• The word "motivation" is typically defined as the forces that account for the arousal, selection, direction, and continuation of behaviour. Actually, it is often used to describe certain sorts of behaviour. A student who studies hard and tries for top grades may be described as being "highly motivated", while his/her friend may say that he is "finding it hard to get motivated". Such statements imply that motivation has a major influence on our behaviour.
    • Motivation can be defined as a concept used to describe the factors within an individual which arouse, maintain and channel behaviour towards a goal. Another way to say this is that motivation is goal-directed behaviour.

    Motivation in the Classroom with eTwinning

    • Motivation has long been a major problem for most teachers of English as a Second Language (ESL) or as a foreign language.
    • Motivation in the ESL classroom is easily one of the most important factors, most students have low motivation to learn English. In addition to that, while most of them have a vague sense that whether "English will be useful for my future" or not, they don't have a clear idea of what that means, nor is that a very strong motivator; it's too vague and too far off.


    • The first step in tackling the problem of motivation is that the teachers need to understand and appreciate the role and importance of motivation in any learning. In the context of second language learning, William Littlewood (1987: 53) observes:
      • In second language learning as in every other field of human learning, motivation is the critical force which determines whether a learner embarks on a task at all, how much energy he devotes to it, and how long he perseveres. It is a complex phenomenon and includes many components: the individual’s drive, need for achievement and success, curiosity, desire for stimulation and new experience, and so on. These factors play a role in every kind of learning situation.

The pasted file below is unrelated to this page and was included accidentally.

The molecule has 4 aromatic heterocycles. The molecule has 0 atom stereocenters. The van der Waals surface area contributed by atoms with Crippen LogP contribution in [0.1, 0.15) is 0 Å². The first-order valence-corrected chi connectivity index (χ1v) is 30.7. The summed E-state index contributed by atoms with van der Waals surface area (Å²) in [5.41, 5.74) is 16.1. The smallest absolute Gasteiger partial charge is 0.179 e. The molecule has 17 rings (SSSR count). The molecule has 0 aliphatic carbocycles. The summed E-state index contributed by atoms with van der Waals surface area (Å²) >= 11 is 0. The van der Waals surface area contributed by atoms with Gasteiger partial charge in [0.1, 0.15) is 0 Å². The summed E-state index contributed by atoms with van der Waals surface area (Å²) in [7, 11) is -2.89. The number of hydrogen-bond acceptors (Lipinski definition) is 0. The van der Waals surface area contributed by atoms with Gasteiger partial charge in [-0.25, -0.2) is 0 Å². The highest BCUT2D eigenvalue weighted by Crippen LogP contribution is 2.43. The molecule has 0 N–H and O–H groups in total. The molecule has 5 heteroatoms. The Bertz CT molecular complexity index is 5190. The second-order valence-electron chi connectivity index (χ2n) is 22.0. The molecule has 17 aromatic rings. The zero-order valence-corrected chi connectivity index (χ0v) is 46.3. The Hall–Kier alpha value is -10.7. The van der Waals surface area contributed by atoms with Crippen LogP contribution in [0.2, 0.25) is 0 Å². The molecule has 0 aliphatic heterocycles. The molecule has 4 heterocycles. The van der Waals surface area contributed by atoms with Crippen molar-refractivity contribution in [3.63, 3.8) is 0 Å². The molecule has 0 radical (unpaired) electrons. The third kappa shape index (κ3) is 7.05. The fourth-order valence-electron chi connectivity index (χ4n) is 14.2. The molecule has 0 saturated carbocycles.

• “Student motivation is influenced by both internal and external factors that can start, sustain, intensify, or discourage behaviour” (Reeve, 1996).The teacher has to activate these motivational components in the students but that is the precise problem. How can it be done in every class everyday?

    Source :https://www.teachingenglish.org.uk/blogs/alexenoamen/ways-motivating-efl-esl-students-classroom

    We believe that eTwinning can be a good solution to this issue and can help students to understand better the need of the English for their future. eTwinning can be the solution to motivations as we have seen in our project. Many students wanted to speek and take part in conversations and record the videos in English, even  the most weaks.

    In eTwinning projects motivation is aroused by the opportunity to have a real context in which to use the language: they need to communicate with their peers in order to get organized and finalize their project. Furthermore, there is curiosity in knowing about the other, particularly during video calls, which is an important drive for teeenargers.


    Games can greatly support learning in many ways. First thing they provide a motivation, be it for the rewards you get in the game, such as points, badges and so on; and also for the fun it gives to you, which leads you to never want to stop playing (what game sociologists would call "flow"). This latter type of motivation, also called intrinsic motivation, is what we want to stimulate through games. If applied to learning, intrinsic motivation will make you a life-long learner. 

    In our use of Minecraft as a game platform we decided not to assign badges or points to the teams, rather we wanted to create a desire to play just for the fun of it and the reward you can get by seeing your project there, real, though in a virtual world. This was the type of motivation that we managed to arise in our students.

    Minecraft, furthermore allowed them to "do" things, which is an important aspect for teeanagers. Doing means to solve problems and deal with the constraints of the game, thus developing the abilities needed for critical thinking and resilience."Doing", in the project meant also use English as a foreign language to "make agreements" and "make movies" of the built projects.

    So, thanks to eTwinning and online collaboration we allowed out students to "learn by doing", which is always the best way to get familiar with the domain you want to master, in our case a foreign language.